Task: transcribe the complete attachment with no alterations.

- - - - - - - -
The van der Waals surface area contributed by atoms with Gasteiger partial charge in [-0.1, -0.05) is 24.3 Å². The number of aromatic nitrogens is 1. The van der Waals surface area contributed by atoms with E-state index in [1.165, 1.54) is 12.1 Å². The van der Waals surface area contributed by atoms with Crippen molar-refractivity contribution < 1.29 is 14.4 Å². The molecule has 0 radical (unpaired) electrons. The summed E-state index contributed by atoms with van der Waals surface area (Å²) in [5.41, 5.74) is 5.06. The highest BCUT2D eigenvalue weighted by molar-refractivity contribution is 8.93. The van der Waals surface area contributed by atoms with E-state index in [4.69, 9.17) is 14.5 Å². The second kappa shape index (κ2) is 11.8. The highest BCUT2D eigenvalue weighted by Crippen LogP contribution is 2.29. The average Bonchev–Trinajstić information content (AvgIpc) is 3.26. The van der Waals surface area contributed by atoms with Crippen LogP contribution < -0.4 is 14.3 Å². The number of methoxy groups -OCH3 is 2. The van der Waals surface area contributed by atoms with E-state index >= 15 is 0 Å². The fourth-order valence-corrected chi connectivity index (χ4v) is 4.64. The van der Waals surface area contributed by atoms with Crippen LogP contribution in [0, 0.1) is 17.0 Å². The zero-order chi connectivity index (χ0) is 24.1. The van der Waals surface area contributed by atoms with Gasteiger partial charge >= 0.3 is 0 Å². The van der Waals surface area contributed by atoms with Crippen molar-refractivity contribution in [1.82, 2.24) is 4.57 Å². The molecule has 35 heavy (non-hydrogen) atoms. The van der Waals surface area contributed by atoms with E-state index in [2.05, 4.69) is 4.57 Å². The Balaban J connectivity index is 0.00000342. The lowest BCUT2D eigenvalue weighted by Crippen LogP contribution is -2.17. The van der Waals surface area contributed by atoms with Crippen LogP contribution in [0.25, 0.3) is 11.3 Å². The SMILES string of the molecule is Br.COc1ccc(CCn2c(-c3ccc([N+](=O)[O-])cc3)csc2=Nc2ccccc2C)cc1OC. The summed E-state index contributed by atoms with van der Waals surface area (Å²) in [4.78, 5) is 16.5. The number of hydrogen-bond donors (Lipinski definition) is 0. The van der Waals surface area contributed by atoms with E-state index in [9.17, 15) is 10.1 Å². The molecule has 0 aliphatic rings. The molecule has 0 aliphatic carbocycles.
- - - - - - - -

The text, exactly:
The van der Waals surface area contributed by atoms with Gasteiger partial charge in [-0.1, -0.05) is 24.3 Å². The number of aromatic nitrogens is 1. The van der Waals surface area contributed by atoms with E-state index in [1.165, 1.54) is 12.1 Å². The van der Waals surface area contributed by atoms with Crippen molar-refractivity contribution < 1.29 is 14.4 Å². The molecule has 0 radical (unpaired) electrons. The summed E-state index contributed by atoms with van der Waals surface area (Å²) in [5.41, 5.74) is 5.06. The highest BCUT2D eigenvalue weighted by molar-refractivity contribution is 8.93. The van der Waals surface area contributed by atoms with E-state index in [4.69, 9.17) is 14.5 Å². The second kappa shape index (κ2) is 11.8. The highest BCUT2D eigenvalue weighted by Crippen LogP contribution is 2.29. The average Bonchev–Trinajstić information content (AvgIpc) is 3.26. The van der Waals surface area contributed by atoms with Crippen LogP contribution < -0.4 is 14.3 Å². The number of methoxy groups -OCH3 is 2. The van der Waals surface area contributed by atoms with E-state index >= 15 is 0 Å². The fourth-order valence-corrected chi connectivity index (χ4v) is 4.64. The van der Waals surface area contributed by atoms with Crippen LogP contribution in [0, 0.1) is 17.0 Å². The zero-order chi connectivity index (χ0) is 24.1. The van der Waals surface area contributed by atoms with Gasteiger partial charge >= 0.3 is 0 Å². The van der Waals surface area contributed by atoms with Crippen molar-refractivity contribution in [1.82, 2.24) is 4.57 Å². The molecule has 35 heavy (non-hydrogen) atoms. The van der Waals surface area contributed by atoms with E-state index in [2.05, 4.69) is 4.57 Å². The Balaban J connectivity index is 0.00000342. The lowest BCUT2D eigenvalue weighted by Crippen LogP contribution is -2.17. The van der Waals surface area contributed by atoms with Crippen LogP contribution in [0.25, 0.3) is 11.3 Å². The SMILES string of the molecule is Br.COc1ccc(CCn2c(-c3ccc([N+](=O)[O-])cc3)csc2=Nc2ccccc2C)cc1OC. The summed E-state index contributed by atoms with van der Waals surface area (Å²) in [4.78, 5) is 16.5. The number of hydrogen-bond donors (Lipinski definition) is 0. The van der Waals surface area contributed by atoms with E-state index in [9.17, 15) is 10.1 Å². The molecule has 0 aliphatic rings. The molecule has 0 aliphatic carbocycles.